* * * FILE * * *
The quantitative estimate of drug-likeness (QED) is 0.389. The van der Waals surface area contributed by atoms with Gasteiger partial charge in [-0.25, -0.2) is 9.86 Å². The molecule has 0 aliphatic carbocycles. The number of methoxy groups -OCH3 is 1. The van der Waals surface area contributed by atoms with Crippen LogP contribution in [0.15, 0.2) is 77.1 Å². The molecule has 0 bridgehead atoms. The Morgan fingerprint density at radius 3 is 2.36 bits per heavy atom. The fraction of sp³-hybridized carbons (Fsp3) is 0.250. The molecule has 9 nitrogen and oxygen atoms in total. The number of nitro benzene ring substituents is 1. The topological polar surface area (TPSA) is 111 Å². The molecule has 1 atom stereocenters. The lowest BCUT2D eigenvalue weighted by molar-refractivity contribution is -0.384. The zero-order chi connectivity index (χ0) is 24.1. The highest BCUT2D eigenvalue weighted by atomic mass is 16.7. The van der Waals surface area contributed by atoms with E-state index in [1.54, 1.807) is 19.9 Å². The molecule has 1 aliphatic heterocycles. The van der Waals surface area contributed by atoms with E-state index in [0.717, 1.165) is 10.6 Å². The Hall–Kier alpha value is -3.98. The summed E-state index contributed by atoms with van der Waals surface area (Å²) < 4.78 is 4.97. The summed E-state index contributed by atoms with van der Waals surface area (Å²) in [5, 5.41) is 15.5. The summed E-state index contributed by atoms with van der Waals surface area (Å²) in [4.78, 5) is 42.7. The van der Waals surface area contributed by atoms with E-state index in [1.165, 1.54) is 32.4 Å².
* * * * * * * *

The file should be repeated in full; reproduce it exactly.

The quantitative estimate of drug-likeness (QED) is 0.389. The van der Waals surface area contributed by atoms with Gasteiger partial charge in [-0.25, -0.2) is 9.86 Å². The molecule has 0 aliphatic carbocycles. The number of methoxy groups -OCH3 is 1. The van der Waals surface area contributed by atoms with Crippen LogP contribution in [0.15, 0.2) is 77.1 Å². The molecule has 0 bridgehead atoms. The Morgan fingerprint density at radius 3 is 2.36 bits per heavy atom. The fraction of sp³-hybridized carbons (Fsp3) is 0.250. The molecule has 9 nitrogen and oxygen atoms in total. The number of nitro benzene ring substituents is 1. The topological polar surface area (TPSA) is 111 Å². The molecule has 1 atom stereocenters. The lowest BCUT2D eigenvalue weighted by molar-refractivity contribution is -0.384. The zero-order chi connectivity index (χ0) is 24.1. The highest BCUT2D eigenvalue weighted by atomic mass is 16.7. The van der Waals surface area contributed by atoms with E-state index in [1.54, 1.807) is 19.9 Å². The molecule has 1 aliphatic heterocycles. The van der Waals surface area contributed by atoms with E-state index in [0.717, 1.165) is 10.6 Å². The Hall–Kier alpha value is -3.98. The summed E-state index contributed by atoms with van der Waals surface area (Å²) < 4.78 is 4.97. The summed E-state index contributed by atoms with van der Waals surface area (Å²) in [5, 5.41) is 15.5. The summed E-state index contributed by atoms with van der Waals surface area (Å²) in [4.78, 5) is 42.7. The van der Waals surface area contributed by atoms with E-state index in [1.165, 1.54) is 32.4 Å².